Tuesday, 18 August 2009

Worth the wait...

Well, we're halfway through the summer holidays now and have been busy bees, hardly having time to blog at all.

We've finally got around to doing 2 things that have been on my list since Mr J moved down to Bath....
First we visited the Roman Baths ( local residents can actually get in for free with a discovery card).
We spent the morning wandering around like tourists, but surprisingly took few photos, as we knew we could come back again whenever we felt like it!!

The other was to visit a local wood and find the Waterfall. I'd never visited Greyfield Wood before, we are lucky enough to have so many wonderful woods to walk around here, but friend had told me of the waterfall so we were intrigued.

The map gave no indication of a waterfall at all so we set off to explore.....

It was definitely worth the wait!!! We climbed the rocks to the top of the waterfall and ate our picnic.

Tuesday, 7 April 2009

A new blog!!!!!!

An idea hit me the other day to start a new blog, recording our changes towards the simple life! Please pop over to read it and let me know what you think!!!

I'll be posting the self sufficiency and simple living stuff there from now on and keep this one for other stuff, or maybe do both!!! ... bear with me till i decide!!

Thursday, 12 March 2009

The Peasedown Pigeons

The flock has finally landed!! Last summer I took the children to a mosaic workshop (by nesa) at the village day and we made pigeons!!!

Over 30 people did the same and the results have now been displayed around the village, on various buildings, the centrepiece being on the co-operative. One of ours is on the bakers, another on the school. They are being released by a miner, celebrating Peasedown's position and history at the centre of the former Somerset coalfield and the long association between miners and racing pigeons.

We are so lucky to have stong community art projects in this area.

More details below





What happens where you live? What is your towns history?

Sunday, 8 March 2009

Vegetable plantings ......

...... or I spy with my little eye something beginning with P!!!!
(Cold frame made from recycled wood by my lovely boyfriend )

It must be getting warmer because the Peas are up and I've been busy planting seeds!!!!!

Update from 22.02.09
Peas: Feltham First
Planted last November these are growing nicely in the coldframe! Harvest should be ready for harvest at the start of May - August. More can be own now (Mar - May) for a longer harvest.

Garlic: Supermarket
November I planted cloves from a supermarket bulb, these are now 6 inch high shoots! The recent frosts / snow should be great for splitting the bulb into cloves.

Potatoes: Supermarket
The spuds I planted last year were dug up by the kids (searching for worms!) so I planted more today.

Lettuce: Unwins Organic Cut & Come Again :
Planted indoors in two drills will be ready for harvest May - Oct. Can be planted outside April - July. I'll be re planting every 3 weeks to ensure a continuous crop.

Carrots: Early Nantes 2
Planted 6" in the coldframe, these are old seeds so not sure if they'll germinate?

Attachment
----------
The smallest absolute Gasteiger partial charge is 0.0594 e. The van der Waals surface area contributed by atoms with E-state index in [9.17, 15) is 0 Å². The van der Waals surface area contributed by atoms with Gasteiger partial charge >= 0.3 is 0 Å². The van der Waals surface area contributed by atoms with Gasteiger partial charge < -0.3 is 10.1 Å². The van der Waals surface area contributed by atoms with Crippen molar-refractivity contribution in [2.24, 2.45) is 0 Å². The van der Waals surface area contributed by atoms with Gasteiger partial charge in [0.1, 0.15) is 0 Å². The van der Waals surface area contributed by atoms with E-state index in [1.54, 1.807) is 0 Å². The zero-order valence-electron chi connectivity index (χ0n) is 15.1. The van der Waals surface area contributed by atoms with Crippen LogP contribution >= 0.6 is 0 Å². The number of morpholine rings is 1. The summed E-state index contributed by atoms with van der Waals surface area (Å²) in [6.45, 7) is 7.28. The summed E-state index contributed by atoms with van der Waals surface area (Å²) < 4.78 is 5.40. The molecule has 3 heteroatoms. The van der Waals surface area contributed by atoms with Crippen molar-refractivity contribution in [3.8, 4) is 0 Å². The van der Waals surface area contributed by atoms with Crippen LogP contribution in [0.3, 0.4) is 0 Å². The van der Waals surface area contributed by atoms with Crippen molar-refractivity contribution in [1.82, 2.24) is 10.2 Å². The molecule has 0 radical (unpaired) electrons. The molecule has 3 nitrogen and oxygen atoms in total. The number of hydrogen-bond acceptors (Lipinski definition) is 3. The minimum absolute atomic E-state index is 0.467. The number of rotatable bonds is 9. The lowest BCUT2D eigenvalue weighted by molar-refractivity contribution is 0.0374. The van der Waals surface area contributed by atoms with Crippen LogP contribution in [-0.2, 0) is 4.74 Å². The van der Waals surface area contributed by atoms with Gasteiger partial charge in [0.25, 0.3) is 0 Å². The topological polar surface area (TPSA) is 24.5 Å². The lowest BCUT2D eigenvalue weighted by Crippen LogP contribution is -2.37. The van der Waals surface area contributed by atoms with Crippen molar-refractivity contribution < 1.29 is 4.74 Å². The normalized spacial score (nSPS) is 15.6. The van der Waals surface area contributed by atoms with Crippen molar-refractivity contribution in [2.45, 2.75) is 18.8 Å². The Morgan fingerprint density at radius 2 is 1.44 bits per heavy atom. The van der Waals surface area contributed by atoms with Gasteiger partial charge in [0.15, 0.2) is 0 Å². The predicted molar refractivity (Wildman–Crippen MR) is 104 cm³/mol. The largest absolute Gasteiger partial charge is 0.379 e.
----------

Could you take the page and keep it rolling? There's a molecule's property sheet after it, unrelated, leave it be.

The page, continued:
Summer Cabbage: Primo
The seeds I planted last year inside (wrong time!!) are looking long and leggy but green, I think I might scrap those and put them in a stir-fry and start again. I can sow more inside this month or outside in April. Harvest Jul - Aug.

Runner beans: nursery buy from last year
Sown inside, in recycled loo rolls! We'll plant these

Onions: nursery buy from last year
The sets are growing nicely in the trough, putting up shoots, twigs in the mud seem to be keeping cats / birds off!!


I've decided we need some flowers in the garden as well!

French Marigolds: Marionette Mixed
Companion planting to keep the pests off the veggies!

12 seeds planted in the propogator on the living room windowsill. Several have sprouted within the week!!

Nasturtiums: Maharajah mixed
Edible beauties to cheer up our salads!

Planted in propogator. None sprouted yet!

Loads more seeds in the basket to plant but not ready yet!!!!

Saturday, 7 February 2009

How to make rice milk and oat milk

Ok, so we have enough milk to keep us going a few more days, but maybe you haven't? What are you going to do, the shop shelves are empty.
How about you make your own? I've found recipes now for rice milk (delicious in red bush tea) and oat milk.....

Rice Milk

1/4 cup brown rice
4 cups boiling water

Put into a saucepan and bring to boil. Reduce heat and simmer for 1hr. Allow to cool and blend till smooth. Strain through muslin.

It looks less milky than milk but tastes just as good, with a nice light rice taste! I reused the strained rice adding sugar and heating to make a (gruel like) rice pudding!!!

Oat Milk

3 Cups Very Hot Water
1 Cup Rolled Oats
2 Tsp Sweet White or Barley Miso

Combine all ingredients in a container with a lid, being sure that miso is dissolved. Cover tightly and refrigerate overnight. In the morning, blend until smooth in a blender or food processor. Keeps for one week. Always shake before serving.

The miso is there for added B12 and fermentation, but I dont have any in so I'll be trialling it without for now???

Does anyone else have any tips for 'making do' with store cupboard stuff?

Friday, 6 February 2009

What do when you are snowed in - and everyone else is panicking

or rather how I've been coping!

Its been snowing here for a week now and it seems as if the country has ground to a halt! We hardly ever get snow here, a mild dusting if we are lucky, never enough for a snowball let alone a snowman or sledging, yet we have had 5 inches on the ground for the last week.
Before the snow, we dropped our car at the mechanics for repairs, bad move! Unable to walk very far in the best of weather I have been almost housebound for 7 days ! Even if we had a car we couldn't get far - the councils in the south west are running out of grit to treat the roads.